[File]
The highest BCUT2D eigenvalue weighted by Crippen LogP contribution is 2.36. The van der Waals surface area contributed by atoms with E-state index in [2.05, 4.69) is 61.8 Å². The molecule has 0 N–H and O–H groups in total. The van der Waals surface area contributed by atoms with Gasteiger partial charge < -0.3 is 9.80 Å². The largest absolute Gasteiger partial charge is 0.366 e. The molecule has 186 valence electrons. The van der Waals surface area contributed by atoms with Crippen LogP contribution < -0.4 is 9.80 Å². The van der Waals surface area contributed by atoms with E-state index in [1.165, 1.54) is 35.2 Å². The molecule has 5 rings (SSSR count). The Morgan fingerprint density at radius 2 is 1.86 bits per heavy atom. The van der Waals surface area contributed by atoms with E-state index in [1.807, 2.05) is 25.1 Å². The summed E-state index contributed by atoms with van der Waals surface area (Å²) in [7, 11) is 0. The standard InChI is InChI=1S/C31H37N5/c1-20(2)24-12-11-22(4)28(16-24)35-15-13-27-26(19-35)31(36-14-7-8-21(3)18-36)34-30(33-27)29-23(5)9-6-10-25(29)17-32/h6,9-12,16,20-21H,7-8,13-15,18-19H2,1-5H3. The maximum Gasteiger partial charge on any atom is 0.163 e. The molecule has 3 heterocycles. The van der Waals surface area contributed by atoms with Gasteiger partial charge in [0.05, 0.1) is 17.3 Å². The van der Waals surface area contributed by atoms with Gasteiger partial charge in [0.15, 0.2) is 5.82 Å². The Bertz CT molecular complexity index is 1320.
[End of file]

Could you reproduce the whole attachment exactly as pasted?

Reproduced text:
The highest BCUT2D eigenvalue weighted by Crippen LogP contribution is 2.36. The van der Waals surface area contributed by atoms with E-state index in [2.05, 4.69) is 61.8 Å². The molecule has 0 N–H and O–H groups in total. The van der Waals surface area contributed by atoms with Gasteiger partial charge < -0.3 is 9.80 Å². The largest absolute Gasteiger partial charge is 0.366 e. The molecule has 186 valence electrons. The van der Waals surface area contributed by atoms with Crippen LogP contribution < -0.4 is 9.80 Å². The van der Waals surface area contributed by atoms with E-state index in [1.165, 1.54) is 35.2 Å². The molecule has 5 rings (SSSR count). The Morgan fingerprint density at radius 2 is 1.86 bits per heavy atom. The van der Waals surface area contributed by atoms with E-state index in [1.807, 2.05) is 25.1 Å². The summed E-state index contributed by atoms with van der Waals surface area (Å²) in [7, 11) is 0. The standard InChI is InChI=1S/C31H37N5/c1-20(2)24-12-11-22(4)28(16-24)35-15-13-27-26(19-35)31(36-14-7-8-21(3)18-36)34-30(33-27)29-23(5)9-6-10-25(29)17-32/h6,9-12,16,20-21H,7-8,13-15,18-19H2,1-5H3. The maximum Gasteiger partial charge on any atom is 0.163 e. The molecule has 3 heterocycles. The van der Waals surface area contributed by atoms with Gasteiger partial charge in [0.05, 0.1) is 17.3 Å². The van der Waals surface area contributed by atoms with Gasteiger partial charge in [0.15, 0.2) is 5.82 Å². The Bertz CT molecular complexity index is 1320.